I have the following question from a textbook.

Let $f:C[a,\,b]\rightarrow\mathbb{R}$ be defined by $f(x)=x(t_{0})$ for a fixed $t_{0}\in[a,\,b]$. Show that $f$ is a bounded linear function and $\|f\|=1$.

In order to show this I thought I should show that $f$ is continuous and use the following theorem

Theorem: $f$ is continuous if and only if it is bounded. How ever am stuck on how to do this. Is there a way to do this with this technique?

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    $\begingroup$ What norm are you using for f? And by $f(x) = x(t_0)$, is this just multiplication by $t_0$? $\endgroup$ – Matt Mar 9 '17 at 21:11
  • $\begingroup$ @Matt since the domain of $f$ is the set of continuous functions, $x$ is a function and $x(t_0)$ is the value of $x$ at the point $t_0$, i.e. $f$ could be called evaluation functional. $\endgroup$ – Roland Mar 9 '17 at 21:35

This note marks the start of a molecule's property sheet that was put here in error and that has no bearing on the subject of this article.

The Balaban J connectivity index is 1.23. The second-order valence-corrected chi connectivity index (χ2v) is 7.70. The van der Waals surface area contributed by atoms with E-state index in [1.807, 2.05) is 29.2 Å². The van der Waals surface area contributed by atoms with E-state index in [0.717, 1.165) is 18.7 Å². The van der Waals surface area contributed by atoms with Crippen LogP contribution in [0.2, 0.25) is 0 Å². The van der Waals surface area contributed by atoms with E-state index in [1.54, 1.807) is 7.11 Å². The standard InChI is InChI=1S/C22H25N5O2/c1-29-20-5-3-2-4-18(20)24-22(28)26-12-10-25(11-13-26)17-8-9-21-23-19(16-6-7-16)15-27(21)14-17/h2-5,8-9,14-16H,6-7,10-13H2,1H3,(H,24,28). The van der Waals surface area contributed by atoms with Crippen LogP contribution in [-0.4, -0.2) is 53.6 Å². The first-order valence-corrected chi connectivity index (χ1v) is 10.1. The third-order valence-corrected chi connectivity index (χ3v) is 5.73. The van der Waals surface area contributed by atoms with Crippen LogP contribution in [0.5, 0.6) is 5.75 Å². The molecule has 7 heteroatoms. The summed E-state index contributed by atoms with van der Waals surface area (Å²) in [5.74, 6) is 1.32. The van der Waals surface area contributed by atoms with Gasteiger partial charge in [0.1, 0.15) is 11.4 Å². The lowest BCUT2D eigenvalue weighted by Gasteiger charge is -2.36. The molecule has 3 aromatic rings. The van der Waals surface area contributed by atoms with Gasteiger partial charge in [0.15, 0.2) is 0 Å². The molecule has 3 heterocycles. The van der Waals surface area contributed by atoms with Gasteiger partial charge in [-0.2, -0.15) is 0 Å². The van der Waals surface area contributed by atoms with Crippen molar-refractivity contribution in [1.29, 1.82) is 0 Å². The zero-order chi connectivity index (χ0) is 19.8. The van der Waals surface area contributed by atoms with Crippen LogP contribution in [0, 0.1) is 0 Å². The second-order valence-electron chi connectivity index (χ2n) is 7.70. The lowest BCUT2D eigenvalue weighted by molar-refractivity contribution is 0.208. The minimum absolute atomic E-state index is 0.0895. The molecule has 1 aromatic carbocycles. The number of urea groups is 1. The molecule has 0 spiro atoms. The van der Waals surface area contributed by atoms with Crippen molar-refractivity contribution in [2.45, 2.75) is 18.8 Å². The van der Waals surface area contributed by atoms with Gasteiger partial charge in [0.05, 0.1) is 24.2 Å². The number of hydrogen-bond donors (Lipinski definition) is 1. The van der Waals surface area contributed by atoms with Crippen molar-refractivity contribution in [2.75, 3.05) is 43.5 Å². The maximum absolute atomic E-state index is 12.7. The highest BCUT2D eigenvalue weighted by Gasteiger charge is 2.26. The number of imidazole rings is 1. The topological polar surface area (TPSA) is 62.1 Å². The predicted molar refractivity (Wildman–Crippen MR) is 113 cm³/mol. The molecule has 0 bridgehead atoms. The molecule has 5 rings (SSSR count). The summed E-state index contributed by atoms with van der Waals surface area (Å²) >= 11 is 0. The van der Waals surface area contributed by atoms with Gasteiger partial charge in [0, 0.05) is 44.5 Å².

• $\begingroup$ @Roland thanks for clarifying! $\endgroup$ – Matt Mar 9 '17 at 22:37
  • $\begingroup$ It would be good if you could cite the reference of the book! $\endgroup$ – BAYMAX Sep 14 '17 at 2:32

Lets look at $\|f(x)\|$ and try to express it (or bound) by using $\|x\| = \max_{t\in[a,b]}x(t)$.

$$\|f(x)\| = |x(t_0)| \le \|x\| \Rightarrow \frac{\|f(x)\|}{\|x\|} \le 1$$

But there always exists a constant continous function $x_c(t)$ for which we have $\|x_c\| = x_c(t_0)$ and

$$\|f(x_c)\| = |x_c(t_0)| = \|x_c\| \Rightarrow \frac{\|f(x_c)\|}{\|x_c\|} = 1$$

So, we have $$\|f\| = \sup_{x\in C[a,b]}\frac{\|f(x)\|}{\|x\|} = 1$$

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  • $\begingroup$ Won't we need to show that $$|f(x)|\leq M ||x||$$ for some $M\in\mathbb{R}$? so as to show boundedness? $\endgroup$ – Mafeni Alpha Mar 12 '17 at 13:10
  • $\begingroup$ @MafeniAlpha, the first inequality states exactly this $\endgroup$ – Andrei Kulunchakov Mar 12 '17 at 13:13
  • $\begingroup$ I have edited the post - the part saying "$\|f(x)\| = x(t_0)$" was missing absolute value - I assume it was just a typo. (Of course, if you prefer to have $\|x(t_0)\|$ rather than $|x(t_0)|$, as to have the notation consistent with what is mostly used for normed spaces, certainly go ahead and edit the post to the form you are satisfied with. $\endgroup$ – Martin Sleziak Sep 15 '17 at 2:24

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